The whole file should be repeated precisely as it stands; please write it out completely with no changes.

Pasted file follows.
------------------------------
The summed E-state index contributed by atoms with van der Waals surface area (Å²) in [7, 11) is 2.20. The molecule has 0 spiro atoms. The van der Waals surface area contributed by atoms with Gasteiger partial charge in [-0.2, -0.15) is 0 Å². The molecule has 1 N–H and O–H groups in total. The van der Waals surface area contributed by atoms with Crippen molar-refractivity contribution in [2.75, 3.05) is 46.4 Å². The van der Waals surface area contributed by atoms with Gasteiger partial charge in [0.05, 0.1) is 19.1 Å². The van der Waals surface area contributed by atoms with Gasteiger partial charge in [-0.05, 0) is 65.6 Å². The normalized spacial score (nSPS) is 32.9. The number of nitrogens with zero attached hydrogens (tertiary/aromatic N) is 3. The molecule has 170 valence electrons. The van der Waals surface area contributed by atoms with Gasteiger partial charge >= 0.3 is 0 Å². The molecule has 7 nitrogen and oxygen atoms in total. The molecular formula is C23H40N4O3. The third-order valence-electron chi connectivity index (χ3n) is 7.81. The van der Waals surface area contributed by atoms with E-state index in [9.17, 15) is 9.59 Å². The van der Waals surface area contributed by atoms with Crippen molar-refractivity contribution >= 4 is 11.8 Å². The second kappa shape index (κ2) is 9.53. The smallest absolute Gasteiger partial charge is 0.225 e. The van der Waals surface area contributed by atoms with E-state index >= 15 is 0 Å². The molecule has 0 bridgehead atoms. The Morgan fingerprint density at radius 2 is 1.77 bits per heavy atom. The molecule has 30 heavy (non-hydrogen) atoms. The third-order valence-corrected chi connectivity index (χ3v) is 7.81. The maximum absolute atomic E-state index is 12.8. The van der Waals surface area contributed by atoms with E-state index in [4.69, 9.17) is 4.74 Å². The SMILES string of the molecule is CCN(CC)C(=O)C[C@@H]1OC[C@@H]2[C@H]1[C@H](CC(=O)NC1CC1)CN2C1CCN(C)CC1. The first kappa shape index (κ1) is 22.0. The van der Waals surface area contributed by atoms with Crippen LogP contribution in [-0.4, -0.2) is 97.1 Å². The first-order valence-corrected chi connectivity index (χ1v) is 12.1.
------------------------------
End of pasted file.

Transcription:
The summed E-state index contributed by atoms with van der Waals surface area (Å²) in [7, 11) is 2.20. The molecule has 0 spiro atoms. The van der Waals surface area contributed by atoms with Gasteiger partial charge in [-0.2, -0.15) is 0 Å². The molecule has 1 N–H and O–H groups in total. The van der Waals surface area contributed by atoms with Crippen molar-refractivity contribution in [2.75, 3.05) is 46.4 Å². The van der Waals surface area contributed by atoms with Gasteiger partial charge in [0.05, 0.1) is 19.1 Å². The van der Waals surface area contributed by atoms with Gasteiger partial charge in [-0.05, 0) is 65.6 Å². The normalized spacial score (nSPS) is 32.9. The number of nitrogens with zero attached hydrogens (tertiary/aromatic N) is 3. The molecule has 170 valence electrons. The van der Waals surface area contributed by atoms with Gasteiger partial charge >= 0.3 is 0 Å². The molecule has 7 nitrogen and oxygen atoms in total. The molecular formula is C23H40N4O3. The third-order valence-electron chi connectivity index (χ3n) is 7.81. The van der Waals surface area contributed by atoms with E-state index in [9.17, 15) is 9.59 Å². The van der Waals surface area contributed by atoms with Crippen molar-refractivity contribution >= 4 is 11.8 Å². The second kappa shape index (κ2) is 9.53. The smallest absolute Gasteiger partial charge is 0.225 e. The van der Waals surface area contributed by atoms with E-state index >= 15 is 0 Å². The molecule has 0 bridgehead atoms. The Morgan fingerprint density at radius 2 is 1.77 bits per heavy atom. The molecule has 30 heavy (non-hydrogen) atoms. The third-order valence-corrected chi connectivity index (χ3v) is 7.81. The maximum absolute atomic E-state index is 12.8. The van der Waals surface area contributed by atoms with E-state index in [4.69, 9.17) is 4.74 Å². The SMILES string of the molecule is CCN(CC)C(=O)C[C@@H]1OC[C@@H]2[C@H]1[C@H](CC(=O)NC1CC1)CN2C1CCN(C)CC1. The first kappa shape index (κ1) is 22.0. The van der Waals surface area contributed by atoms with Crippen LogP contribution in [-0.4, -0.2) is 97.1 Å². The first-order valence-corrected chi connectivity index (χ1v) is 12.1.